• $\begingroup$ There's a reason why you're quickly climbing the rep scale. You're answers are everywhere! $\endgroup$
    – DonyorM
    Commented Oct 9, 2014 at 5:41
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    $\begingroup$ Don't forget about strategic positioning. Assuming the galaxy isn't entirely peaceful, you might want colonies in certain places where there isn't an already-habitable planet. This would probably remain true even if FTL travel is very fast/cheap. $\endgroup$
    – Geobits
    Commented Jan 16, 2015 at 20:32
  • $\begingroup$ I know this is late, but I thought that the numbers were closer to 100 than 44,000. The amount of people needed for sufficent genetic diversity is not as much as you would expect. $\endgroup$ Commented Dec 9, 2023 at 21:05

Some terraforming could actually be fairly simple (as such things go).

Mars is a weak candidate as it has low gravity and no magnetic field but you could still work with. Imagine creating a bunch of machines that go out to the asteroid belt and start looking for ice asteroids and redirecting them into Mars, rain ice asteroids down onto the surface and over time you increase the supply of water and atmospheric thickness and slightly increase the planet's mass.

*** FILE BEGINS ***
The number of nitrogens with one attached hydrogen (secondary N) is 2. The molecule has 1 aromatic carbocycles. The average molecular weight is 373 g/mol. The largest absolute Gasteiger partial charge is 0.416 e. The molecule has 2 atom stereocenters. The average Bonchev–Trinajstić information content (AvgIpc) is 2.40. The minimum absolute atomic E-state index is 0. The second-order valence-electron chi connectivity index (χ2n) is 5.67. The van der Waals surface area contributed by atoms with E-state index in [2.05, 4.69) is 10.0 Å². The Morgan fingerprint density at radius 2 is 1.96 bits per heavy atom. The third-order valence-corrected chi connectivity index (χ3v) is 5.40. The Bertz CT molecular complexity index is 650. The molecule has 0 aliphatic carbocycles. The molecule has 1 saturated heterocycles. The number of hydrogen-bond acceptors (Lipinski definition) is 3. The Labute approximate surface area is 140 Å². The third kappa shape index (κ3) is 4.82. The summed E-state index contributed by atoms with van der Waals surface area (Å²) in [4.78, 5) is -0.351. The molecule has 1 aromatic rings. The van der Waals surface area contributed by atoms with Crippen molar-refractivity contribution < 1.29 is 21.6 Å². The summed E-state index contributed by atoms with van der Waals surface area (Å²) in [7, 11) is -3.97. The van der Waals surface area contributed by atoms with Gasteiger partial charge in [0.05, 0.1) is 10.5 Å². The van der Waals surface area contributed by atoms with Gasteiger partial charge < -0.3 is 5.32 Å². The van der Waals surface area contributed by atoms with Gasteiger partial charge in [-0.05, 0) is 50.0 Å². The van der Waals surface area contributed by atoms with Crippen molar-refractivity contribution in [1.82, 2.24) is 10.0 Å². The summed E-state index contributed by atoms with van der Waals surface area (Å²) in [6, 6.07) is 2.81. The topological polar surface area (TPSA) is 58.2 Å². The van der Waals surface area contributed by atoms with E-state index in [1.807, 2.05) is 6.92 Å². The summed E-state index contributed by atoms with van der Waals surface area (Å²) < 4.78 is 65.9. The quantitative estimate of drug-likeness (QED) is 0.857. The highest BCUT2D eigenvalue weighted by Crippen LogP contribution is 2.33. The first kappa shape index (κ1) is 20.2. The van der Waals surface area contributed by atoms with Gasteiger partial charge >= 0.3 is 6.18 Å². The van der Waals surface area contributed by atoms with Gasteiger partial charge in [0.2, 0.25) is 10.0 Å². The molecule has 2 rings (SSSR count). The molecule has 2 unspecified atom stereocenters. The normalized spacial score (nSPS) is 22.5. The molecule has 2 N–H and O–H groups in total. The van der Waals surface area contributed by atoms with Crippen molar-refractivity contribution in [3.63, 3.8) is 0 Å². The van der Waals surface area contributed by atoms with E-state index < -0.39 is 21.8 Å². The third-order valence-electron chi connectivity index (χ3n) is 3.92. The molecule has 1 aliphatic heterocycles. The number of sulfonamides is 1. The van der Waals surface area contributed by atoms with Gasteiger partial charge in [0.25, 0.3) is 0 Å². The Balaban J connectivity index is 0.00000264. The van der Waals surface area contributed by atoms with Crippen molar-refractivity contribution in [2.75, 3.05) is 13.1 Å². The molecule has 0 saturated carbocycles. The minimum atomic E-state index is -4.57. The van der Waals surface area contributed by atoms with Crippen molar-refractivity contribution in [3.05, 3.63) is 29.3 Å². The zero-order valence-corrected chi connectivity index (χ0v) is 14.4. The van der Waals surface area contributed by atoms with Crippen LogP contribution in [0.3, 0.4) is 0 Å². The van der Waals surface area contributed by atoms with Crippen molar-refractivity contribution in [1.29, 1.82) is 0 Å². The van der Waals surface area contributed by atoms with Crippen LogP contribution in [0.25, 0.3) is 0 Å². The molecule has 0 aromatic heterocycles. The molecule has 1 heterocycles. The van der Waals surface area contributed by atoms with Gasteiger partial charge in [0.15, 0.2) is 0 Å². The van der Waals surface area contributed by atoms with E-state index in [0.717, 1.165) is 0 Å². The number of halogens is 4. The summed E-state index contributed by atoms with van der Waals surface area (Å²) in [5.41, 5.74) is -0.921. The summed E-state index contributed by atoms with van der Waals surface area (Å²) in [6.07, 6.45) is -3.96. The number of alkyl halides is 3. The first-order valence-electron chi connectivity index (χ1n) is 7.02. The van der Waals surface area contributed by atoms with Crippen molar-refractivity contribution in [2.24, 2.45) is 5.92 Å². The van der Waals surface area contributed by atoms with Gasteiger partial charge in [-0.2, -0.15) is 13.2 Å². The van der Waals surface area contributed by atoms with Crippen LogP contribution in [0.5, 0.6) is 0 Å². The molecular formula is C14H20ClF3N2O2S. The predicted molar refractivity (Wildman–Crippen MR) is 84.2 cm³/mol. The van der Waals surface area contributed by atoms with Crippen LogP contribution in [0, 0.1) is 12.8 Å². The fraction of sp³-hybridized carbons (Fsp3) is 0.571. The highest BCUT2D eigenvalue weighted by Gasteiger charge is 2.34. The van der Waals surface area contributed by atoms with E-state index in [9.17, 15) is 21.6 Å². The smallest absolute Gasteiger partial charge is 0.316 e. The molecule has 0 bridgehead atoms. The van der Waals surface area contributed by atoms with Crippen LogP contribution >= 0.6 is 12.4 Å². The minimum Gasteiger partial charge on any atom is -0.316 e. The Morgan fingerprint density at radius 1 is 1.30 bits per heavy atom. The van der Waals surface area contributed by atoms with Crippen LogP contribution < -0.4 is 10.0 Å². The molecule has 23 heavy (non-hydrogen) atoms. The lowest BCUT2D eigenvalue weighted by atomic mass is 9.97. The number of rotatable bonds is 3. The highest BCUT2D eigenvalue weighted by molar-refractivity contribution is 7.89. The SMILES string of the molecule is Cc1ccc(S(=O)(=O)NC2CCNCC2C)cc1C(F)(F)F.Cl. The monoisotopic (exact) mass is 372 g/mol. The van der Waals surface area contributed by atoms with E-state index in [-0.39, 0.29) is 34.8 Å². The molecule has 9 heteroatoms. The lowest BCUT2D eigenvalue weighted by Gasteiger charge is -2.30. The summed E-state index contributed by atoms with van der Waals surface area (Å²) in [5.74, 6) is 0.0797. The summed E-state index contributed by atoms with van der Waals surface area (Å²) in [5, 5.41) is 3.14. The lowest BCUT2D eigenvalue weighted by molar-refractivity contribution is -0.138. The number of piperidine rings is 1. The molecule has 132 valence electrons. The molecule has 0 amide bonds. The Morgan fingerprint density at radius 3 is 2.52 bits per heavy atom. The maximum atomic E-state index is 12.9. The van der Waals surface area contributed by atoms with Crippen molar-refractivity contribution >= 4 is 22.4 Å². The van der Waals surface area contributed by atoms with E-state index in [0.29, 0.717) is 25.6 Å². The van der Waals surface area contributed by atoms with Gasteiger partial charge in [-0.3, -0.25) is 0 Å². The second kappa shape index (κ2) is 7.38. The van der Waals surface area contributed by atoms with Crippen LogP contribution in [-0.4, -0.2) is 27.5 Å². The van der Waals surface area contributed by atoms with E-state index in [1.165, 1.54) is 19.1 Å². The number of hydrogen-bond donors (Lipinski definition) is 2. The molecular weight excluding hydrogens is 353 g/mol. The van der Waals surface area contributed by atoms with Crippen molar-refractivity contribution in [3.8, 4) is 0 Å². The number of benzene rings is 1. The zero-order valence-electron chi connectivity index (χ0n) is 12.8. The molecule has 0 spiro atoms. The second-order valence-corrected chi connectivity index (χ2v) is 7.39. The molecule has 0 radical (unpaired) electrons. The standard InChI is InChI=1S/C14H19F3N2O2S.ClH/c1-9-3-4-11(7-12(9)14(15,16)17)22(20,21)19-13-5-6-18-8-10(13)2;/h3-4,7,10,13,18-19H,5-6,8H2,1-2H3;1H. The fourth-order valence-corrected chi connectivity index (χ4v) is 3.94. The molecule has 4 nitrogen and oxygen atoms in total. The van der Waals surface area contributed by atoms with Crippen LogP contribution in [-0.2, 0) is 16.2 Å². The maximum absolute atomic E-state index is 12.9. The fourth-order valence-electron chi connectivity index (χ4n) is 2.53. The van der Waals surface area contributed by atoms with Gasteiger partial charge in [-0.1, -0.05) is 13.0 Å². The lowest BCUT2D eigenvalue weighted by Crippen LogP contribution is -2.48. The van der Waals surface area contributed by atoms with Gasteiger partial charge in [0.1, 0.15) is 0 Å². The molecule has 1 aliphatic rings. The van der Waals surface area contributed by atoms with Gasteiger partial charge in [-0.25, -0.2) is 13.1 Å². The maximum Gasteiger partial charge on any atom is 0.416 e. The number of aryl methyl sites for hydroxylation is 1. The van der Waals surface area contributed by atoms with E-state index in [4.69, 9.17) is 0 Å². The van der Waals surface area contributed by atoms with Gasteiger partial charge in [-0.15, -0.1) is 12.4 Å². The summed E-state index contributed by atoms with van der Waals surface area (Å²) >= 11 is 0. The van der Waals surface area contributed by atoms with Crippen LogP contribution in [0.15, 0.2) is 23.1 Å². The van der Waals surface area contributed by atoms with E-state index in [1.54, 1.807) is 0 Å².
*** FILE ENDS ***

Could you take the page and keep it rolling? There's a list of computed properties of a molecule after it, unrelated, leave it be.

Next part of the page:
A better candidate would have a magnetic field and already have an atmosphere of some kind.

In that case "all" you would need to do is seed it with appropriate genetically modified bacteria/fungus/plants/etc. Those lifeforms would the convert the atmosphere towards the one we wanted. A small team would monitor the process and seed it with updated terraforming species as needed for each stage of the process. As the environment starts to become more like we wanted early animal life could then be seeded as well and we build up an entire ecosystem from there.

The process would take a long time (centuries probably) but not actually be very expensive when you consider the value of an entire new habitable world.


Terraforming Technology Outpacing Space Travel Technology

Space travel is not an easy task. We've been at it for a little less than 70 years and still haven't broken out of our Ort Cloud, and as far as getting people off the surface of our planet, we haven't even made it to another one yet.

And yet, we as a society are already considering the possibility of utilizing water sources (and other resources) on local celestial bodies to mine resources and even as habitable land. This is why scientists get really excited about finding sources of water on celestial bodies in our own solar system.

And it's not as if we have no experience with terraforming - we regularly alter the water flow and construct habitable spaces out of the resources on our own planet. It's simply a matter of finding a planet or celestial body that would make a good candidate. (Mars is actually not all that promising in this regard, unless we can get its magnetic field up and running. The Dwarf Planet Ceres, and our own moon, are better candidates).

  • $\begingroup$ But our moon is not too well equipped with a magnetic field either. $\endgroup$
    – Ghanima
    Commented Dec 1, 2014 at 22:46
  • $\begingroup$ @Ghanima No, and that would be a hurdle to surmount. But it is abundant with ice and, most importantly, it is very close to Earth - which alone makes resupplying during any major operation more viable, or even just getting a 'terraforming payload' that far. $\endgroup$